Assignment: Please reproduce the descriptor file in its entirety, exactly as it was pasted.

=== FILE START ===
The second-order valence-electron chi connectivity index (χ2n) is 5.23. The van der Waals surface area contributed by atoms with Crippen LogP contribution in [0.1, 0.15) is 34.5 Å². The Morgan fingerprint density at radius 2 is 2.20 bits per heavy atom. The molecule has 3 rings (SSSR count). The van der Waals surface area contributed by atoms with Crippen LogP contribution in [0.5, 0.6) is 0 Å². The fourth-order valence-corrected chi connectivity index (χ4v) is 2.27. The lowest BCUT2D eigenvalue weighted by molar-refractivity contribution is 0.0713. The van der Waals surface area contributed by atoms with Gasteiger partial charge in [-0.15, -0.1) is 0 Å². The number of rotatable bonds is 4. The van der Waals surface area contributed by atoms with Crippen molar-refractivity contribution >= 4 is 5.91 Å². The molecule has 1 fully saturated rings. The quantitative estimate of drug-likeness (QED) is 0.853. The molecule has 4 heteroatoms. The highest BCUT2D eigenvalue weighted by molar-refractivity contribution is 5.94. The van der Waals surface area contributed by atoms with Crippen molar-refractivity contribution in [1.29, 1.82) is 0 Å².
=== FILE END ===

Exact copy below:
The second-order valence-electron chi connectivity index (χ2n) is 5.23. The van der Waals surface area contributed by atoms with Crippen LogP contribution in [0.1, 0.15) is 34.5 Å². The Morgan fingerprint density at radius 2 is 2.20 bits per heavy atom. The molecule has 3 rings (SSSR count). The van der Waals surface area contributed by atoms with Crippen LogP contribution in [0.5, 0.6) is 0 Å². The fourth-order valence-corrected chi connectivity index (χ4v) is 2.27. The lowest BCUT2D eigenvalue weighted by molar-refractivity contribution is 0.0713. The van der Waals surface area contributed by atoms with Gasteiger partial charge in [-0.15, -0.1) is 0 Å². The number of rotatable bonds is 4. The van der Waals surface area contributed by atoms with Crippen molar-refractivity contribution >= 4 is 5.91 Å². The molecule has 1 fully saturated rings. The quantitative estimate of drug-likeness (QED) is 0.853. The molecule has 4 heteroatoms. The highest BCUT2D eigenvalue weighted by molar-refractivity contribution is 5.94. The van der Waals surface area contributed by atoms with Crippen molar-refractivity contribution in [1.29, 1.82) is 0 Å².